From the second half of the novel.
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The man from the very beginning does not listen to the oldtimers; he acts as if he knows much more than these more experienced wildnerness men. He should have been more careful on the frozen water; he needed to be certain that the traveling conditions were safe. Since he does not use appropriate precautions, his stupidity foreshadows that he cannot survive in this environment.
I think the fact that once a body part gets wet in the snow, the extreme temperature would cause frost-bite in a matter of minutes. I like the following quote in the beginning of the story. It describes his spit turning to ice before it hits the ground,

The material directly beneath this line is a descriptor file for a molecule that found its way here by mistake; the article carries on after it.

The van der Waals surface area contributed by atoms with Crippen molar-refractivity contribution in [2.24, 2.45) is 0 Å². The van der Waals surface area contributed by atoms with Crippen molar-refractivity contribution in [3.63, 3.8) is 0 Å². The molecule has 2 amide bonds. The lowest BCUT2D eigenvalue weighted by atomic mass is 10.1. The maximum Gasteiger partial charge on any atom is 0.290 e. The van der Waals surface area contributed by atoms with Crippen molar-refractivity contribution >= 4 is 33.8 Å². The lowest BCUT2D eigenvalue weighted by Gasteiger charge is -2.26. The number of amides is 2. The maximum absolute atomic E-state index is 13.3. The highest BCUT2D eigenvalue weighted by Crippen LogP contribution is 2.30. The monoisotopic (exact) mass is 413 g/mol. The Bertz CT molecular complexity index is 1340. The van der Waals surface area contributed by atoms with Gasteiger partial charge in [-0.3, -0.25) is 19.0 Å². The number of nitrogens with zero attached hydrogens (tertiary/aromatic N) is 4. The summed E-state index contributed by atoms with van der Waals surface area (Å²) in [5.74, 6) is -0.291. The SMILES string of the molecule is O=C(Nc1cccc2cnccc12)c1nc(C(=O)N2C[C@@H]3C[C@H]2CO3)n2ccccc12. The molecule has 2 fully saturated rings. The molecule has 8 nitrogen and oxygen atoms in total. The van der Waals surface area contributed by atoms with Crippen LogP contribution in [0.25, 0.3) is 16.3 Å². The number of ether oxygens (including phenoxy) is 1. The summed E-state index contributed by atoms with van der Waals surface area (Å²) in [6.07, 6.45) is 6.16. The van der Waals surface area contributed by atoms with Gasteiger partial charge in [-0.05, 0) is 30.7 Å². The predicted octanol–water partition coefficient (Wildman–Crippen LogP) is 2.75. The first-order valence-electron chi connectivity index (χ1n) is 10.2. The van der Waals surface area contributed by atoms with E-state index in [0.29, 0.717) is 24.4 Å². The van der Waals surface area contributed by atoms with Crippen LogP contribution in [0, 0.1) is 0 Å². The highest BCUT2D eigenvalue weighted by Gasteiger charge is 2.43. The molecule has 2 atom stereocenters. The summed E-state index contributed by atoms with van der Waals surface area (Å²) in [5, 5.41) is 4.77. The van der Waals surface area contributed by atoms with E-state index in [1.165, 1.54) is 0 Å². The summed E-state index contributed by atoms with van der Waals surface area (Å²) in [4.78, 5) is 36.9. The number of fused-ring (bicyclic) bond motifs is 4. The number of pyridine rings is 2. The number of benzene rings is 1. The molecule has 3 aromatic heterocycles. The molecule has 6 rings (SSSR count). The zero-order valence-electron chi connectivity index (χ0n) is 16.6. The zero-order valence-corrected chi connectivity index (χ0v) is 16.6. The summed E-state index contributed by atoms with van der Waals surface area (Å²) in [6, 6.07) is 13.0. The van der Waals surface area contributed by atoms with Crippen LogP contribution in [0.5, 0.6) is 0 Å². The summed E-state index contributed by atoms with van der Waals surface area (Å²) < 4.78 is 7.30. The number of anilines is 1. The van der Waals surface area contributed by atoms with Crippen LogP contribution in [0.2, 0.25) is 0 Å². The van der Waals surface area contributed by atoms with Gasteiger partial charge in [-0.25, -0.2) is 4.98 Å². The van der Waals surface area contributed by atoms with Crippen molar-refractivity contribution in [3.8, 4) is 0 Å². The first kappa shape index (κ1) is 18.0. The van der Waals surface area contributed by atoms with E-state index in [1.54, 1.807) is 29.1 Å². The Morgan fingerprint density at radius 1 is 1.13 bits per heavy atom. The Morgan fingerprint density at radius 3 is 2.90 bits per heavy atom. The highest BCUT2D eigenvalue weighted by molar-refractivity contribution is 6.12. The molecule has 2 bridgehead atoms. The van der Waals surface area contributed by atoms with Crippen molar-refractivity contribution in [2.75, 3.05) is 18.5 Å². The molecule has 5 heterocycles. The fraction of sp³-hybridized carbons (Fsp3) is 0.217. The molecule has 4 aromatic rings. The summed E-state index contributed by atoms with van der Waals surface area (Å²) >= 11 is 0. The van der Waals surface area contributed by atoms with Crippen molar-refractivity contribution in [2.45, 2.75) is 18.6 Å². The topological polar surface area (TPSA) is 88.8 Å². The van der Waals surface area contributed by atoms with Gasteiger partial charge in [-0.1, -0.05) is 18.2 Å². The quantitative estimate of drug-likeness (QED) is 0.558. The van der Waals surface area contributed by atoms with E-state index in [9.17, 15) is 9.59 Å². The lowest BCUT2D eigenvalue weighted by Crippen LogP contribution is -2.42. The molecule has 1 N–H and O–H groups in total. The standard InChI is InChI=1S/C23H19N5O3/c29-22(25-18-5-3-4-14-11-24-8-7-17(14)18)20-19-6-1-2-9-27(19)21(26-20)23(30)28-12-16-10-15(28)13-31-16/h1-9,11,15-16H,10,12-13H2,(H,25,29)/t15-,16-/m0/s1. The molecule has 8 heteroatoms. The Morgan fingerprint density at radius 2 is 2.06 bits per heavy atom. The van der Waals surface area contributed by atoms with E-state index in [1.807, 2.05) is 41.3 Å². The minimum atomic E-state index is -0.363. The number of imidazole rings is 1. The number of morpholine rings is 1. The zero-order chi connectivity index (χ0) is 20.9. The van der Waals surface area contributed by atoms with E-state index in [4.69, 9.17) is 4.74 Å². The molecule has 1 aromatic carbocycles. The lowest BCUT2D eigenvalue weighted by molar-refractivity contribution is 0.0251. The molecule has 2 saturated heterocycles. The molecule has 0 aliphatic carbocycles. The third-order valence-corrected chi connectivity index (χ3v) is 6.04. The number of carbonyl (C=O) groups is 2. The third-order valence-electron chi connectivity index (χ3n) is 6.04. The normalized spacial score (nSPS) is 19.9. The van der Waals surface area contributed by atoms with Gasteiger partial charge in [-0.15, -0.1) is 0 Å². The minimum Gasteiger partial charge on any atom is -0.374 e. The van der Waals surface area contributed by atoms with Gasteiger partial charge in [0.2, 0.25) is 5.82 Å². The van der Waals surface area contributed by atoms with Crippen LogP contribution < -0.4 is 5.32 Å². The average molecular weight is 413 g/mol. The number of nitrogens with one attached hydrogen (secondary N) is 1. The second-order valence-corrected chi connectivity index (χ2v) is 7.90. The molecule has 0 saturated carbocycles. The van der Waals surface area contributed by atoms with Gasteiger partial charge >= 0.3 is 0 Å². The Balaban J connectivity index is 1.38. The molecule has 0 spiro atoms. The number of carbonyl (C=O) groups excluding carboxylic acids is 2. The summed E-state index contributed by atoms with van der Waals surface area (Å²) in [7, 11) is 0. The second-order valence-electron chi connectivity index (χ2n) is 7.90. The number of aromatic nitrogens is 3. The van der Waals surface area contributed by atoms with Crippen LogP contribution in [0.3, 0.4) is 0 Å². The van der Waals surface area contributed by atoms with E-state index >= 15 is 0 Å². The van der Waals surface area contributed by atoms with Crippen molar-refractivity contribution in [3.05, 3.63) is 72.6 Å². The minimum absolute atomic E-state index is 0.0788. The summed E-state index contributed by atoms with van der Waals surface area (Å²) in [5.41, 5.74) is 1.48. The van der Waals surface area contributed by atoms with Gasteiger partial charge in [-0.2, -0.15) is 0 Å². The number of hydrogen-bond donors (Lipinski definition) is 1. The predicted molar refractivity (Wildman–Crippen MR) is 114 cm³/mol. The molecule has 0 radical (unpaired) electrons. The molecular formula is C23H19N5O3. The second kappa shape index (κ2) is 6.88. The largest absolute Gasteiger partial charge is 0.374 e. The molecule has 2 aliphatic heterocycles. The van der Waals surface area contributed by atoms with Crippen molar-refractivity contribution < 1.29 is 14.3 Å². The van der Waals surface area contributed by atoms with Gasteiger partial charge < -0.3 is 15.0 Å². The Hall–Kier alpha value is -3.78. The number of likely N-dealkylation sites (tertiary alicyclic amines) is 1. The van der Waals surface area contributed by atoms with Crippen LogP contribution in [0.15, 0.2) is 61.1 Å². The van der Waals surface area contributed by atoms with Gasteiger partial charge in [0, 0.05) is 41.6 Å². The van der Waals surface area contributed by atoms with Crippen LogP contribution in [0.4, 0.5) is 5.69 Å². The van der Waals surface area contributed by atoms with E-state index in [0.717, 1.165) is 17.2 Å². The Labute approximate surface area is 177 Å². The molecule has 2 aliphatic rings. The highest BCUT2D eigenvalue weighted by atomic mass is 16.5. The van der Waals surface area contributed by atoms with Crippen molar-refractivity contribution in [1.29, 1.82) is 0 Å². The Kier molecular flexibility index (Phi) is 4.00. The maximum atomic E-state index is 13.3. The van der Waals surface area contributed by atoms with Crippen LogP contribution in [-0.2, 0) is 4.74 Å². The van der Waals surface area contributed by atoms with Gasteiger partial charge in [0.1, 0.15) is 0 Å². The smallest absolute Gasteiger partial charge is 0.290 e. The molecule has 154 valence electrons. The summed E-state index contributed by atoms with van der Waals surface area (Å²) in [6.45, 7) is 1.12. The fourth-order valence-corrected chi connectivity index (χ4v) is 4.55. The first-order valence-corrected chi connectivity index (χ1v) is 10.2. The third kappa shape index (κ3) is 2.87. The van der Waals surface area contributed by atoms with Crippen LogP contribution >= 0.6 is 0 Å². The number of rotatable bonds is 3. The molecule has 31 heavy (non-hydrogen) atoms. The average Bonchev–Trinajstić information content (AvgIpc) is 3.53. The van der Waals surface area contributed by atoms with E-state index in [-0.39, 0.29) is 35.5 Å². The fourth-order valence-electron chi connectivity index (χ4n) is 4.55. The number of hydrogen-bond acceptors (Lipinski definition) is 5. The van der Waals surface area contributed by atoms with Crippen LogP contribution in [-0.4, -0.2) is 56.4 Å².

"As he turned to go on, he spat speculatively. There was a sharp, explosive crackle that startled him. He spat again. And again, in the air, before it could fall to the snow, the spittle crackled. He knew that at fifty below spittle crackled on the snow, but this spittle had crackled in the air. Undoubtedly it was colder than fifty below—how much colder he did not know."
This prepares us for the severity of the situation when the man gets his foot wet.